Free Future

DHS Releases Disappointing Civil Liberties Report on Border Searches of Laptops and Other Electronics

DHS Releases Disappointing Civil Liberties Report on Border Searches of Laptops and Other Electronics

By Brian Hauss, Legal Fellow, ACLU Speech, Privacy and Technology Project at 3:49pm
In response to an ACLU Freedom of Information Act request, the Department of Homeland Security has at long last released its December 2011 Civil Rights/Civil Liberties Impact Assessment of its policy of conducting suspicionless searches of electronic devices at the border. Because of the sensitive, personal nature of the records we all carry with us on our laptops and phones, both the First and Fourth Amendments prohibit the government from searching these devices at the border, absent reasonable suspicion that a search will turn up evidence of wrongdoing.
Documents Shed Light on Border Laptop Searches

Documents Shed Light on Border Laptop Searches

By Brian Hauss, Legal Fellow, ACLU Speech, Privacy and Technology Project at 6:24pm

The case of David Miranda got a lot of attention around the world after UK authorities were accused of abusing an anti-terrorism law to evade the normal constitutional restrains on police power and question someone because of their political associations.…

Setting the record straight on DHS and license plate tracking

Setting the record straight on DHS and license plate tracking

By Kade Crockford, Director, ACLU of Massachusetts Technology for Liberty Project at 4:37pm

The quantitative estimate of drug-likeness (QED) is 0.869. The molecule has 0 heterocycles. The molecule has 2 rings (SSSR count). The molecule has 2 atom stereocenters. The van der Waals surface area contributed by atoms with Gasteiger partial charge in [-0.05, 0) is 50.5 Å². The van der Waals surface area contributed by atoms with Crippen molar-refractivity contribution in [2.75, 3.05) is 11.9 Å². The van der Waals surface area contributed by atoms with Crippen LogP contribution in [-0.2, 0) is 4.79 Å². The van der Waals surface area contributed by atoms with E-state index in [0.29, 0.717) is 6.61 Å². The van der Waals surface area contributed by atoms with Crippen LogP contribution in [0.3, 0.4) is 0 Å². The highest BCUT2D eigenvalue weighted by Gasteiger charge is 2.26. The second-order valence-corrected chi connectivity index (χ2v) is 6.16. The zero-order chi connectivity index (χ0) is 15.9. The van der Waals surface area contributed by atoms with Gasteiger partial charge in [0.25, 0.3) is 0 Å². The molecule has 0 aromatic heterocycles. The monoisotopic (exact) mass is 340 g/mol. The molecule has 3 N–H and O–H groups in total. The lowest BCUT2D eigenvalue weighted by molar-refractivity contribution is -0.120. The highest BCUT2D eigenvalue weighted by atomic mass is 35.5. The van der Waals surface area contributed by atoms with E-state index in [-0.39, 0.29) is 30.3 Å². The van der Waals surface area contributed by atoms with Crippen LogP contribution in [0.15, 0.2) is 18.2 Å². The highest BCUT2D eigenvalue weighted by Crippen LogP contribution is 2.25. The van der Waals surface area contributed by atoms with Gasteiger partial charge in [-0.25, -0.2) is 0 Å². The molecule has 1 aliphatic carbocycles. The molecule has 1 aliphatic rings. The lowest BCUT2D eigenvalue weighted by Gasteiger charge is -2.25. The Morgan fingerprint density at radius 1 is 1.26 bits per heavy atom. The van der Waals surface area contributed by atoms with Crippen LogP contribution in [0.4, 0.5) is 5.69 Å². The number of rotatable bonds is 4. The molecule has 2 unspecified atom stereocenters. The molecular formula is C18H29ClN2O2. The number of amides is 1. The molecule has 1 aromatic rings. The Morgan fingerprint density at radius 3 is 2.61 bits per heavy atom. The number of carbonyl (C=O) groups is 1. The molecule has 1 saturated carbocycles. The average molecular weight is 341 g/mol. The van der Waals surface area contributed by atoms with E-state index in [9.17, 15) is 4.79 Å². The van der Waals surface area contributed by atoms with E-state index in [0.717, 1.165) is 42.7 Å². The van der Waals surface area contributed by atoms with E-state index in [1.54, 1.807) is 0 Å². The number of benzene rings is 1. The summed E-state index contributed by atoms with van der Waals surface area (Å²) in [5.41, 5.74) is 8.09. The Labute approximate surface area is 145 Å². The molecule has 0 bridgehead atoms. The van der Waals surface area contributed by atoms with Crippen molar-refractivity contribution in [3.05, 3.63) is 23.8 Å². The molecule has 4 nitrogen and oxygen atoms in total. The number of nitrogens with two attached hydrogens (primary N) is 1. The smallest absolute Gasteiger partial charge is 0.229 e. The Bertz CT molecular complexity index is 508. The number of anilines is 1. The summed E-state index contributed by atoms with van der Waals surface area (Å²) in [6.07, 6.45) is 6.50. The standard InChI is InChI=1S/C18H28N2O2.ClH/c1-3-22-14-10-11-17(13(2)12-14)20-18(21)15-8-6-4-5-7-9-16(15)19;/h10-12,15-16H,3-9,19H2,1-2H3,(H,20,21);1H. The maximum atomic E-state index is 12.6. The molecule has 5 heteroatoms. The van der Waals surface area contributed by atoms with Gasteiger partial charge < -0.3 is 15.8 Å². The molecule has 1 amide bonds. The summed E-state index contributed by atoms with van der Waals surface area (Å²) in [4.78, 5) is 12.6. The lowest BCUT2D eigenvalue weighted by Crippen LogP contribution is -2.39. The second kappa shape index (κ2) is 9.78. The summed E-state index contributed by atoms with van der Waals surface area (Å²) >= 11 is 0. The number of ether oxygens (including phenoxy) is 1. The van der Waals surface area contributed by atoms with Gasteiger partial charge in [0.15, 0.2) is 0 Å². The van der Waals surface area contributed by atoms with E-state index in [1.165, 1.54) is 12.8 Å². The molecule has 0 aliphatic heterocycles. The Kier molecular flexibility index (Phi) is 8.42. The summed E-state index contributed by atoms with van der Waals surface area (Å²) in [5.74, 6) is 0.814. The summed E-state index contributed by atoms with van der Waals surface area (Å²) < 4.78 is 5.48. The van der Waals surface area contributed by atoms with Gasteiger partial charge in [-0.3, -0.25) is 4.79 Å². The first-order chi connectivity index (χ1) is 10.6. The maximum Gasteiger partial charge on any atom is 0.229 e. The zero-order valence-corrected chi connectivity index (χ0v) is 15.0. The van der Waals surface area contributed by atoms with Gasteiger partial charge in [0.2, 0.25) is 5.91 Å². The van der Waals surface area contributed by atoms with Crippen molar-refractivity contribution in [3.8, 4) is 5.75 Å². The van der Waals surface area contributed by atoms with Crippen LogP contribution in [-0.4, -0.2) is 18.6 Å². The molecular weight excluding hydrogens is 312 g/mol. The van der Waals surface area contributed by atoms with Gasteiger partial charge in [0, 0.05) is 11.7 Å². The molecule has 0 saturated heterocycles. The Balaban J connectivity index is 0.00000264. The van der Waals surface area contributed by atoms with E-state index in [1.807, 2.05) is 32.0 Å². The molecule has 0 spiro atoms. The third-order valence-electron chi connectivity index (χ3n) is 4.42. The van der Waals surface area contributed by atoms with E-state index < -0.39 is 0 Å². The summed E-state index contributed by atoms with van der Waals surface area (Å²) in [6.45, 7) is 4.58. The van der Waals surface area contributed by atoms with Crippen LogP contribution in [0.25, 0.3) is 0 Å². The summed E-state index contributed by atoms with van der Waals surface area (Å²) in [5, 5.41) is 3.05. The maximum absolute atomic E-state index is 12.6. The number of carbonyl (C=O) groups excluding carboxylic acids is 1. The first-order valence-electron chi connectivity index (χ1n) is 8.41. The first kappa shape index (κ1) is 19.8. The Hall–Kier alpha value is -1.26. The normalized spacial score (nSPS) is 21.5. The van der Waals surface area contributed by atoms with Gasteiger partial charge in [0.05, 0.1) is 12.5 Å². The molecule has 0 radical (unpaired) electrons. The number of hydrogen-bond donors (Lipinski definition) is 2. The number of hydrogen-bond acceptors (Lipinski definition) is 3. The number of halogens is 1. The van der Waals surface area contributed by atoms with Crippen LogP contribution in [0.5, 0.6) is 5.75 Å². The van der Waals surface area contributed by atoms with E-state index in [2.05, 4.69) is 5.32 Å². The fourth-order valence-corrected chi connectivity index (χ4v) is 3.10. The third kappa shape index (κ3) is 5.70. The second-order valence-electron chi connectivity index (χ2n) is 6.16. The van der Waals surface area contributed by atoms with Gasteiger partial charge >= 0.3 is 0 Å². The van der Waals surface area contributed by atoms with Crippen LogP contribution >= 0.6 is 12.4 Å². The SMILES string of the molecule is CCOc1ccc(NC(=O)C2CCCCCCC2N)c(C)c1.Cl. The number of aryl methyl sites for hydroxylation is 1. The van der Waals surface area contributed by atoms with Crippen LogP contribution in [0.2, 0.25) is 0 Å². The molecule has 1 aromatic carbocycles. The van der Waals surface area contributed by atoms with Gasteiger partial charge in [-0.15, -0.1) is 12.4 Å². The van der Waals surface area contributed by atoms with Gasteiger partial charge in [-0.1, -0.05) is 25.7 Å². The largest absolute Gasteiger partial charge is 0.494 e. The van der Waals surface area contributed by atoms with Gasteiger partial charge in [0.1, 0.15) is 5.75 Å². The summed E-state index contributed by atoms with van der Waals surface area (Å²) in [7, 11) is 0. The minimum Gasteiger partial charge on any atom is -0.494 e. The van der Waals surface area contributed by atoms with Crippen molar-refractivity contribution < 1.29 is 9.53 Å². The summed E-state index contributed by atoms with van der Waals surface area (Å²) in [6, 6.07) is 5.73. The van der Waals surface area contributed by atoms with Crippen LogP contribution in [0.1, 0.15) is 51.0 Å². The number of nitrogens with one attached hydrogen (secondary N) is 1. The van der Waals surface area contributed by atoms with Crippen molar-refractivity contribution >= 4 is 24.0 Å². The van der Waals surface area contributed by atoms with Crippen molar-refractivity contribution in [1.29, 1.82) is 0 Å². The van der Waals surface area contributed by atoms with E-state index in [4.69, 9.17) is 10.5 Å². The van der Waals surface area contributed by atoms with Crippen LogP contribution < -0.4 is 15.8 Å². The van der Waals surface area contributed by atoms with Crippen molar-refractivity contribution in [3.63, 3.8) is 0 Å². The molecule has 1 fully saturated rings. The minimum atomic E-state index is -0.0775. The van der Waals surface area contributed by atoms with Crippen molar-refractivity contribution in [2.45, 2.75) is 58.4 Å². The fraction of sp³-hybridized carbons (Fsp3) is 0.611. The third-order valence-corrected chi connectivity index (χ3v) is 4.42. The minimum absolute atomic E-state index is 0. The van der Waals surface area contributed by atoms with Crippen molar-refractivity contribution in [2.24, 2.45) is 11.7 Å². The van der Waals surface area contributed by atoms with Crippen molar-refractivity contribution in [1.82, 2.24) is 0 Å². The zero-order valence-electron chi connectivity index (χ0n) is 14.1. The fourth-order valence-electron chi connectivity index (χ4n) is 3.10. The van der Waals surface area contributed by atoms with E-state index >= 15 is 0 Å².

There has been a lot of press coverage in the past couple of weeks about the Department of Homeland Security posting a solicitation for contract proposals regarding access to a national license plate reader database—and DHS’s decision, once mainstream…

Hindu Man Describes Mistreatment After False-Positive Hand Swab

Hindu Man Describes Mistreatment After False-Positive Hand Swab

By Jay Stanley, Senior Policy Analyst, ACLU Speech, Privacy & Technology Project at 4:40pm

When the TSA in 2010 introduced the swabbing of some passengers’ hands to detect for explosive residue, we got a call from CNN asking if we’d tell them on camera what we thought of it from a privacy standpoint. It seemed to us that particle sniffers…

Homeland Security, May I Earn a Living?

Homeland Security, May I Earn a Living?

By Jay Stanley, Senior Policy Analyst, ACLU Speech, Privacy & Technology Project at 4:43pm

One of the things in play in the current wrangling over immigration reform is whether we will see the E-Verify work authorization program expanded nationwide and made mandatory. We’ve just put out a white paper summarizing “The 10 big Problems…

CBP Using Its Authorization for Border Use Of Drones as Wedge For Nationwide Use

CBP Using Its Authorization for Border Use Of Drones as Wedge For Nationwide Use

By Jay Stanley, Senior Policy Analyst, ACLU Speech, Privacy & Technology Project at 1:51pm

The Electronic Frontier Foundation has released a very valuable set of documents it obtained via FOIA from Customs & Border Protection (CBP) on that agency’s use of drones. EFF found that CPB has greatly increased the number of missions that it has flown—inside the border region—on behalf of other state, local and federal agencies. The EFF’s Jennifer Lynch summarizes what they found nicely in this blog post.

All the public discussion around the CBP’s use of drones has centered around their use on the border. As far as I know, CBP’s drone program was intended and authorized by Congress for the purpose of patrolling the nation’s borders. It was not intended to be a general law enforcement drone “lending library,” in which Predator drones (which are quite unlike the small UAVs that police departments around the country are beginning to acquire and deploy) are used for all manner of purposes across the country. Many of those purposes are totally unobjectionable, but if such a system is to be created, it should be only following a full, open, and democratic discussion, and (as Lynch points out) with a strong set of privacy policies. It should certainly not be created in secret by a single federal agency.